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Classy Classes: TAPS 20N “Prisons and Performance”

(Vedi Chaudhri/The Stanford Daily)

The words “Stanford” and “prison” bring to mind a slew of images, most notably those of the infamous Stanford prison experiment in the 1970s.

This year, however, these two words reference TAPS 20N: “Prisons and Performance,” a freshman introductory seminar. The class fixates on the question: What can the performing arts elucidate about mass incarceration in America?

(Vedi Chaudhri/The Stanford Daily)
(Vedi Chaudhri/The Stanford Daily)

The seminar approaches the social issue of mass incarceration through the lens of dance and theater. Taught by drama professor Janice Ross, the class explores works that involve incarcerated individuals in various roles, ranging from authors and choreographers to subjects and performers.

In order to offer students a truly immersive experience into the daily lives of the 2.4 million people behind bars today, TAPS 20N includes field trips to U.S. prisons and conversations with formerly incarcerated youth, lawyers and prison staff.

The interdisciplinary nature of the class excites many students who wish to bridge their interests in performing arts and social reform.

“I chose this class because I myself am a dancer, so I know the effects that the arts can have on an individual,” Audrey Elliott ’20 said. “I’ve learned a lot about both programs and injustices in the system.”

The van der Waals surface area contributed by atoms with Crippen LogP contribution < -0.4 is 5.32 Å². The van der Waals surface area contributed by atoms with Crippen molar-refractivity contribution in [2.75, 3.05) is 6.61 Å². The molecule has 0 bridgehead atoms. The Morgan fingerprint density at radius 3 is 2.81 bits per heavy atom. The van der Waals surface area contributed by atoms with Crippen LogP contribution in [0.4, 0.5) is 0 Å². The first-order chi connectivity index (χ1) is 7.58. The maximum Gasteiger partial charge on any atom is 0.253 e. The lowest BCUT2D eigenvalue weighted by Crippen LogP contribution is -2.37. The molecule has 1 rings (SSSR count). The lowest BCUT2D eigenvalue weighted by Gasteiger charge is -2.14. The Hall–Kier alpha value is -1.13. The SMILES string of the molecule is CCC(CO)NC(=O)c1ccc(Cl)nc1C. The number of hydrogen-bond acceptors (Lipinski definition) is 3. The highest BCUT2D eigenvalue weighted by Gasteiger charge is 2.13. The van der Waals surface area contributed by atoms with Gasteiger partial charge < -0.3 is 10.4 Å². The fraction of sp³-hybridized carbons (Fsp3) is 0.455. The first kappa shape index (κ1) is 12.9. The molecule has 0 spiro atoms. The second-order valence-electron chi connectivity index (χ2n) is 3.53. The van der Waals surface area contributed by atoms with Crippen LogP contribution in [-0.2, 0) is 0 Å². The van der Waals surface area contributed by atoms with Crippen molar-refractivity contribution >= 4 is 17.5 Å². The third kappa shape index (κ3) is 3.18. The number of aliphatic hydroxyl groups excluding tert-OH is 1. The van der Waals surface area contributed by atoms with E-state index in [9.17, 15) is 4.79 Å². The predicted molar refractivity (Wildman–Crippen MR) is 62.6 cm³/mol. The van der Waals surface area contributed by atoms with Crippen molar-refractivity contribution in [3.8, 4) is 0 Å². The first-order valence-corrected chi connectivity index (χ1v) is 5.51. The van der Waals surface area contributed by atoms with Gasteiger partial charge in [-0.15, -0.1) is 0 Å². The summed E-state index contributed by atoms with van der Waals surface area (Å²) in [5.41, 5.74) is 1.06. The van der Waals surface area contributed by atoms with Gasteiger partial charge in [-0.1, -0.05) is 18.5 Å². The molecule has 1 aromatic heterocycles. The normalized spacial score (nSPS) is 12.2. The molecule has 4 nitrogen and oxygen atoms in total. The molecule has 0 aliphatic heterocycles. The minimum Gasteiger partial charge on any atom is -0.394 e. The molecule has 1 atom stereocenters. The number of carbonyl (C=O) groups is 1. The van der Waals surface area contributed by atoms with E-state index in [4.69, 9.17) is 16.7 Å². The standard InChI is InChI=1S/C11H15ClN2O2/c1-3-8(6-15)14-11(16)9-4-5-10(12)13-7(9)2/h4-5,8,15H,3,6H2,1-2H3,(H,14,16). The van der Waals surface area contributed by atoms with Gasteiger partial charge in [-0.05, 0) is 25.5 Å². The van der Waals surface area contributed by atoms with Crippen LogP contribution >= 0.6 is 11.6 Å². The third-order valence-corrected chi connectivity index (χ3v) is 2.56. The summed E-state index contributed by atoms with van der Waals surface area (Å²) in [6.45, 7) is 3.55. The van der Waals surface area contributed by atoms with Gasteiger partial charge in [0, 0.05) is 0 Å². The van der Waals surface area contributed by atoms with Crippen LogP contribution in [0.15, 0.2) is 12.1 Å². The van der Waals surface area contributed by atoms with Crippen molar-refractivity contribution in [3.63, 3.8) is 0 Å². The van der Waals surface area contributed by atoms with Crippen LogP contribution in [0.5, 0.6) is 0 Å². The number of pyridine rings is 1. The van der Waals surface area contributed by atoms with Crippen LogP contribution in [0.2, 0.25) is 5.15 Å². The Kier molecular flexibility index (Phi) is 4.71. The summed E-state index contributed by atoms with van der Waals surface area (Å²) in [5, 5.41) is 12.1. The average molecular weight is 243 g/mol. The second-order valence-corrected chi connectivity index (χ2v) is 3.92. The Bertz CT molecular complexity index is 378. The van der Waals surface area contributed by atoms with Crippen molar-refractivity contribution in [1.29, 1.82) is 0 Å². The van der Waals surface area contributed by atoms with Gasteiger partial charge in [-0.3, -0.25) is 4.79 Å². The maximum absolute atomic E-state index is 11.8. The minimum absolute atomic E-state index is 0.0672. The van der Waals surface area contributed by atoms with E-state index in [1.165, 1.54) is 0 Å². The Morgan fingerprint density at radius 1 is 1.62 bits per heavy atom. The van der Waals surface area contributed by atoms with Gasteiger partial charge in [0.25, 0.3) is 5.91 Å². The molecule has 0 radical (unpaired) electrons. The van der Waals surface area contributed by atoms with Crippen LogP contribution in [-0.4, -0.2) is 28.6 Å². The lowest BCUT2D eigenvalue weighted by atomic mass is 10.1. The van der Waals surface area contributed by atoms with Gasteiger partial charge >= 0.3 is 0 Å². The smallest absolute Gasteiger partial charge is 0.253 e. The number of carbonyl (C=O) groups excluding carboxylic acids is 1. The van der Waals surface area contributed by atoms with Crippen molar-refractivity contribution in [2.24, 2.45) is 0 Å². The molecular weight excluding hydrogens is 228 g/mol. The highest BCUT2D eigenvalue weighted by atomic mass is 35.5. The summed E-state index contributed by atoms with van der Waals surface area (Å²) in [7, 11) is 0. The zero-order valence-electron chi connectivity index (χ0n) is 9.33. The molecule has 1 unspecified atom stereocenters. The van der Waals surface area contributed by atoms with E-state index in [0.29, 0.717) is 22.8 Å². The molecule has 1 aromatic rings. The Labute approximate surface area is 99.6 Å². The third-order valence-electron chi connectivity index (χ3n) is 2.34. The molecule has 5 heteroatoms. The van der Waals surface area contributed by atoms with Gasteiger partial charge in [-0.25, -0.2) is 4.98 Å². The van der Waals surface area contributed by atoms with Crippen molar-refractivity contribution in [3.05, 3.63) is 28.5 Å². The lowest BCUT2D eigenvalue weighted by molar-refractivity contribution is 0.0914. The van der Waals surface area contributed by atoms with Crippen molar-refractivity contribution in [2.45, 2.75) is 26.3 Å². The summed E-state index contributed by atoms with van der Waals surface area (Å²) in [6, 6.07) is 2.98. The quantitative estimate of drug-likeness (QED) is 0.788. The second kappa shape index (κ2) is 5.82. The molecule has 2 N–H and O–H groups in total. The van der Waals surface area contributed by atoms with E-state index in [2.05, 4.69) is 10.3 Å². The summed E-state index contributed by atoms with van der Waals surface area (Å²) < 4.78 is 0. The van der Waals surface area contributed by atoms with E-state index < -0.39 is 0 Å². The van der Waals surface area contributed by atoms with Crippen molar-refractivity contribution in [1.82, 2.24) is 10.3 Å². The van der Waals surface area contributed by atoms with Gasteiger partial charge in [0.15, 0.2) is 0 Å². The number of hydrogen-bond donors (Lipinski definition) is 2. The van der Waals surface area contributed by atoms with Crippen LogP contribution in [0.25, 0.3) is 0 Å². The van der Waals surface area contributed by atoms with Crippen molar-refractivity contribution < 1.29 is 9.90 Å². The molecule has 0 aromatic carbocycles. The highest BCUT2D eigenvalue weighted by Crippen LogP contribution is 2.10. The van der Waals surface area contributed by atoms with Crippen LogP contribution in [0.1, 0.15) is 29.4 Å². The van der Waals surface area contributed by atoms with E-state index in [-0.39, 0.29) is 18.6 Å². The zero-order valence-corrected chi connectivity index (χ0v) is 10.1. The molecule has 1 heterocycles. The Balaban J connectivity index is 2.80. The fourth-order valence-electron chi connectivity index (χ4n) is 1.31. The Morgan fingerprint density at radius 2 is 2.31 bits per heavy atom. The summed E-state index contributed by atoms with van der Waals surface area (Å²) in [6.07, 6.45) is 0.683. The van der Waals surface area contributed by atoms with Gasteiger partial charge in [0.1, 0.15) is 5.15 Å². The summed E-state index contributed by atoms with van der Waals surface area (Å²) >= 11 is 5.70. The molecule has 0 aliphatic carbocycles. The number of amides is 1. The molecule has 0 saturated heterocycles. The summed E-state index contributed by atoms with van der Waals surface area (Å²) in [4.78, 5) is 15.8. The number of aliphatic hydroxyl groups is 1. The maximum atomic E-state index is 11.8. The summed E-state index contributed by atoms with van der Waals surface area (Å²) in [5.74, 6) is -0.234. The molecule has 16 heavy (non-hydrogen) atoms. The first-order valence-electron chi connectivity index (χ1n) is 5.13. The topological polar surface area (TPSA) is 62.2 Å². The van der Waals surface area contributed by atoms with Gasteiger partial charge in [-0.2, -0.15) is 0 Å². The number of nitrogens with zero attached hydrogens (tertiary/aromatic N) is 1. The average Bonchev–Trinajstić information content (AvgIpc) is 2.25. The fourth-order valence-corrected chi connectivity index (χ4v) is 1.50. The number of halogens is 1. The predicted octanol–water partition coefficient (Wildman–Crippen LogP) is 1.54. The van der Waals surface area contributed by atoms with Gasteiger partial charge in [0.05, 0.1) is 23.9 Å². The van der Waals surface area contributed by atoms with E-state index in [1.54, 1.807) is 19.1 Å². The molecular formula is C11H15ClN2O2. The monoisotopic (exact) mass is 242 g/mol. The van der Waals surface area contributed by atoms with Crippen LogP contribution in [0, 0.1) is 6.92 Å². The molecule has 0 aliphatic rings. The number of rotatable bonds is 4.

Ross, who previously taught a version of this class geared towards graduating seniors, is inspired by the energy freshmen in particular bring to the seminar.

“The best experience has been seeing the level of investment, rigor and passion the remarkable group of 20 students bring to the class each week and the sense of supportive community that is evolving,” Ross wrote to The Daily, adding that TAPS 20N aligns well with her own new project connecting dance and theater with incarcerated populations.

In the 10 weeks they have together, students in TAPS 20N tackle complex questions relating to the role of art in society. Moreover, by studying prison inmates, students can brainstorm ways to use theater and dance to affect social change and personal transformation for the incarcerated, according to Ross.

For some of the students, this is a little out of the ordinary but still exciting.

“I told myself that part of my college experience was making sure that I went out of my comfort zone and tried new things, and this class seemed like the perfect fit,” Vinh Ton ’20 said.

 

Contact Anjini Karthik at anjinik ‘at’ stanford.edu.

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